Be the Bike

Ditch the Fantasy Football and Hop on Your Bicycle

The fantasy football craze unfortunately sums up the average American adult’s involvement in sports. We don’t get real. We wear Kobe’s jersey or our favorite team caps. We watch the games, bet on the games, read about the celebrities who play the games. These pursuits are not bad in themselves, but all too often they pull us from being really, truly alive in our own bodies. We avoid the physical exertion that we are capable of; indeed, that our bodies are designed for. We overlook this laxity, our own significant contribution to the national healthcare crisis.

I am a decidedly average American adult, but I have become committed to a physical activity that enhances my vigor, saves money, and makes for cleaner air. I ride a bicycle.

I do not consider myself a zealot. I ride in cotton and sandals, not spandex and clip-on shoes. I’ve never joined a peloton. My riding is purely practical. It propels me to the store, the post office, the library, the beach, to an event at UCSB-usually between six and 16 miles a day.

I feel more in control of my safety while cycling around town than I do driving on freeways. I’ve learned to anticipate when a car is going to turn right in front of me-don’t count on a signal-and at intersections, I prefer to yield to drivers, it always being beneficial to get out of the way of their grilles. The separate bike paths are wonderful. I love the Obern Trail that follows the creek to Goleta Beach.

There are people looking out for me. The Santa Barbara Bicycle Coalition (SBBC), one of the first local organizations to have a Web site (, has been around for almost two decades. It describes itself as “a countywide advocacy and resource organization that promotes bicycling for safe transportation and recreation.” It is behind many improvements like the bike path over Ortega Hill.

<strong>Two-wheeler:</strong> Ralph Fertig, president of the Santa Barbara Bicycle Coalition, said his organization does an annual survey of bicycling traffic in the City of Santa Barbara, and in June it showed a 16-percent increase in the number of riders over the previous four years.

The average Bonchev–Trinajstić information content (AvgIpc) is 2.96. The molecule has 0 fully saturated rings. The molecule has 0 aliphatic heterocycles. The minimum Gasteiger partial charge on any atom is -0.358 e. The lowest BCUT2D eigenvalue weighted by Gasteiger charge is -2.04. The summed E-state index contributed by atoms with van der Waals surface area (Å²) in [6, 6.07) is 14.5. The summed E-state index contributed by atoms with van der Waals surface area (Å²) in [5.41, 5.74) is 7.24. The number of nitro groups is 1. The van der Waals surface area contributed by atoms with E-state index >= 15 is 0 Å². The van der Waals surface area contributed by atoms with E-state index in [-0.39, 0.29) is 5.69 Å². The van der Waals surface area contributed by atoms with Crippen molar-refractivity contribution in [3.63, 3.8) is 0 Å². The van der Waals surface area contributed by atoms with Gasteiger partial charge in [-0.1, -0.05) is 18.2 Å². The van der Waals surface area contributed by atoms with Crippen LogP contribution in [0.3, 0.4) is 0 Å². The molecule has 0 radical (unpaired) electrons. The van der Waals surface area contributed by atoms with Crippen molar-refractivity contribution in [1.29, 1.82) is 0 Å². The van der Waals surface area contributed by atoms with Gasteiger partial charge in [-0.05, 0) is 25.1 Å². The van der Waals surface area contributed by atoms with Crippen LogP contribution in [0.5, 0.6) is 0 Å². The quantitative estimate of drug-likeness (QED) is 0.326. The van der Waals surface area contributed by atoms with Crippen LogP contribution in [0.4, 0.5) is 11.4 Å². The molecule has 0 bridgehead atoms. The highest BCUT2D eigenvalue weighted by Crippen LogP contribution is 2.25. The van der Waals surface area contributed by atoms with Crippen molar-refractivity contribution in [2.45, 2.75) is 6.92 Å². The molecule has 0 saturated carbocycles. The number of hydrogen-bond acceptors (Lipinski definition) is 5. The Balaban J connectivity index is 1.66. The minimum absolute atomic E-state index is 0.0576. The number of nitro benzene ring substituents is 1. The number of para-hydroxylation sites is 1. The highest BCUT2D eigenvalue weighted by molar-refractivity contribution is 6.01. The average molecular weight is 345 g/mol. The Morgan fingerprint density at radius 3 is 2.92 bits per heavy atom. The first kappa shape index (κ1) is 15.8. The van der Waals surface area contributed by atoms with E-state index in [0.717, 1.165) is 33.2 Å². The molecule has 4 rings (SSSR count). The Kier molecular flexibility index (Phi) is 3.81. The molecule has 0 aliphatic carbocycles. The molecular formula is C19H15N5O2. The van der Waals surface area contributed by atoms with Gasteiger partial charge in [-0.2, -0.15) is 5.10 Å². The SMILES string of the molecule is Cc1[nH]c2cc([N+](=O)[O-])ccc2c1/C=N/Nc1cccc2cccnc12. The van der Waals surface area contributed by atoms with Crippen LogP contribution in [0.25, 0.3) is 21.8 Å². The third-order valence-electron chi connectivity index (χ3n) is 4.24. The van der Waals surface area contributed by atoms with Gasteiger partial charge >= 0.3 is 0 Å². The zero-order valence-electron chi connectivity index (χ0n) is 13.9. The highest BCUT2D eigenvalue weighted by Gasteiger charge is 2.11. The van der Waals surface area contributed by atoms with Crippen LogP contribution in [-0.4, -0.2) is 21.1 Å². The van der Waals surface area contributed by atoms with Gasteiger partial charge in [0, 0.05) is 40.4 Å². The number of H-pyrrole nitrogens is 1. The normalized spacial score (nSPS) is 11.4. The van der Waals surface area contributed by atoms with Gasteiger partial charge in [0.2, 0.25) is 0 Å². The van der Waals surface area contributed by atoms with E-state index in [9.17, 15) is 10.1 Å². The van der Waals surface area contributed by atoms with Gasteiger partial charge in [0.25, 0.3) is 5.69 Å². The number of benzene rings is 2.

Paul Wellman

Ralph Fertig, the president of the SBBC, is well armed with facts and figures that reveal the value of bicycling in the community. He points out that through sales taxes, bicyclists “pay more for their little section of the road” than do motorists, and they cause little damage to the roadways. They do not require vast acres of paved parking. The coalition does an annual survey of bicycling traffic in the City of Santa Barbara, and in June it showed a 16-percent increase in the number of riders over the previous four years. Still, Fertig says, it takes “time and perseverance” to secure funding for bicycle projects.

In matters of safety, Fertig emphasizes responsible behavior by bicyclists. Since he has logged 100,000 biking miles without a car crash, he must be on to something. He recommends the SBBC’s CycleSmart program, which teaches street skills in a two-part class. The next sessions are September 17 and 19. Another program offered by the coalition is Bici Centro, which covers all aspects of the bicycling lifestyle.

Bicycling is a sport, too, and at the high end it’s like a fantasy world-the Alberto Contadors and Lance Armstrongs averaging 25 miles per hour as they tear through 2,000 miles of France and adjoining countries in three weeks. Santa Barbara has several racing clubs, including the Kalyra women’s team that cleaned up this summer at the U.S.A. Cycling Masters National Championships in Louisville. Next year, the pink-clad team plans to attack the women’s record in the Race Across America.

Besides racing, there’s touring, and nobody did it better this summer than Santa Barbara’s 70-year-old Frank Schipper, who pedaled home from Virginia-a meandering trip of 4,285 miles that took him three months. By soliciting pledges, Schipper raised more than $30,000 for charity.

As for myself, I’m proud to put in my few miles a day. I still have time for fantasy football.

GAMES OF THE WEEK: It’s the Big Ten against the Big West tonight (Thu., Sept. 3) when Michigan State faces UCSB in a women’s soccer game (7pm at Harder Stadium). Both teams appeared in the 2008 NCAA tournament. : High school football kicks off locally Friday night with a traditional rivalry: The Santa Ynez Pirates visit the Carpinteria Warriors at 7:30 p.m. : The championship match of the Bombardier Pacific Coast Open polo tournament will be played at 2 p.m. Sunday at the club in Carpinteria. Still in the hunt for the prestigious trophy this week were semifinalists Mansour, ERG, Grant’s Farm, and Patagones. Audi Polo, the squad that swept all the high-goal tournaments last year, was surprisingly knocked out of contention last Sunday.


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